Thin, red veins of energized gas mark the location of one of the larger supernova remnants in the Milky Way galaxy in this image from NASA’s Spitzer Space Telescope.

A supernova “remnant” refers to the collective, leftover signs of an exploded star, or supernova. The red filaments in this image belong to a supernova remnant known as HBH 3 that was first observed in 1966 using radio telescopes. Traces of the remnant also radiate optical light. The branches of glowing material are most likely molecular gas that was pummeled by a shockwave generated by the supernova. The energy from the explosion energized the molecules and caused them to radiate infrared light.

The white, cloud-like formation also visible in the image is part of a complex of star-forming regions, simply named W3, W4 and W5. However, those regions extend far beyond the edge of this image. Both the white star-forming regions and the red filaments are approximately 6,400 light years away and lie inside our Milky Way galaxy.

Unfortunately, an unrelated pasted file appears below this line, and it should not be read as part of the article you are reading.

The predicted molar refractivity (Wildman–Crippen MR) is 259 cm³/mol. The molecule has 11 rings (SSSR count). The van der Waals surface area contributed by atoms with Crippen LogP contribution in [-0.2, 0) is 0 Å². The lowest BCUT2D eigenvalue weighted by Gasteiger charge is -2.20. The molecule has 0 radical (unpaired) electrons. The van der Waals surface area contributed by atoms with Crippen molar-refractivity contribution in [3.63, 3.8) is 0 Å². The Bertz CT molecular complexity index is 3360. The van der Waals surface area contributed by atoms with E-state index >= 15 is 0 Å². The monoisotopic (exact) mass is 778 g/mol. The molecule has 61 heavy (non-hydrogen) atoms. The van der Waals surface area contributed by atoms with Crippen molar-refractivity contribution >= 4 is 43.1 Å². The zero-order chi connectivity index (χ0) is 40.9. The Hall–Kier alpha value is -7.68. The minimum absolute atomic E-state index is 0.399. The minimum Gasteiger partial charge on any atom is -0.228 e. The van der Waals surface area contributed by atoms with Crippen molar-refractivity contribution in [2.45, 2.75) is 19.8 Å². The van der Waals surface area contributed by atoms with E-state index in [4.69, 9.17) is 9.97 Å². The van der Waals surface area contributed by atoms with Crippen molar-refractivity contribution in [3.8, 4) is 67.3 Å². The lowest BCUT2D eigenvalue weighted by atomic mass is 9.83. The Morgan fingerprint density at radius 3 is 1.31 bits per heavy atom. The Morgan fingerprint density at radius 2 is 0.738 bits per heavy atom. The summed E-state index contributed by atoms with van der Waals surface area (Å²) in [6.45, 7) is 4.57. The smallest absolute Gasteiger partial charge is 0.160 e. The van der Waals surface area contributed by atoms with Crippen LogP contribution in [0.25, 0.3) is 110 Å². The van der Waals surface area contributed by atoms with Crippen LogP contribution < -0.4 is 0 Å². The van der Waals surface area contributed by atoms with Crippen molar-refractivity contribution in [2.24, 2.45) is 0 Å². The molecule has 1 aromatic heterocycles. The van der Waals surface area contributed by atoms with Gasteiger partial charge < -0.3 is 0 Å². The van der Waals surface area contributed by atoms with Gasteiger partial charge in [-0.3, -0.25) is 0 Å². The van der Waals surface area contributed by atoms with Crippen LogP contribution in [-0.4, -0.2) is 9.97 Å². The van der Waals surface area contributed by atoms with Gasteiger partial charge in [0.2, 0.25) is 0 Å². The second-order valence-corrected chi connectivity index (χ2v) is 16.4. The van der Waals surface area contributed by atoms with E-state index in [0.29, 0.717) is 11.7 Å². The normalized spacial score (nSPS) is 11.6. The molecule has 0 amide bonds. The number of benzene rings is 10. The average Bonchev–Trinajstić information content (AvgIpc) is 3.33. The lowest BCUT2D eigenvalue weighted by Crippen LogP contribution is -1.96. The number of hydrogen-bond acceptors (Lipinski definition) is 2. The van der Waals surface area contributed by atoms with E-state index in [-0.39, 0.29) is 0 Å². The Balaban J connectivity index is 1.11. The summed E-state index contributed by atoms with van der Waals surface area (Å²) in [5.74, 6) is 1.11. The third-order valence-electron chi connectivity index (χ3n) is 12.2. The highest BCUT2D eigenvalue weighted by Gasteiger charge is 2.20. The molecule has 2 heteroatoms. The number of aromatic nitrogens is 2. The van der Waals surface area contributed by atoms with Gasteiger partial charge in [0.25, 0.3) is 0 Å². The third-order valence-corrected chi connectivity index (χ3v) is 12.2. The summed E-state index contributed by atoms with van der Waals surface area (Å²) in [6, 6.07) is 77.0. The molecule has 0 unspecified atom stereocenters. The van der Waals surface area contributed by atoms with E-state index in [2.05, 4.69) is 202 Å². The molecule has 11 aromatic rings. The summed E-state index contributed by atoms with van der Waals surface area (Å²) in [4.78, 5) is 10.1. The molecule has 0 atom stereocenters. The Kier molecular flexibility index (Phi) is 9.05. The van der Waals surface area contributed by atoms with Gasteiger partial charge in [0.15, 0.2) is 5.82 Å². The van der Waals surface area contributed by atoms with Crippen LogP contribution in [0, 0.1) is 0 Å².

HBH 3 is about 150 light-years in diameter, ranking it amongst the largest known supernova remnants. It is also possibly one of the oldest: Astronomers estimate the original explosion may have happened anywhere from 80,000 to one million years ago.

In 2016, NASA’s Fermi Gamma-Ray Telescope detected very high-energy light — called gamma rays — coming from the region near HBH 3. This emission may be coming from gas in one of the neighboring star-forming regions, excited by powerful particles emitted by the supernova blast.

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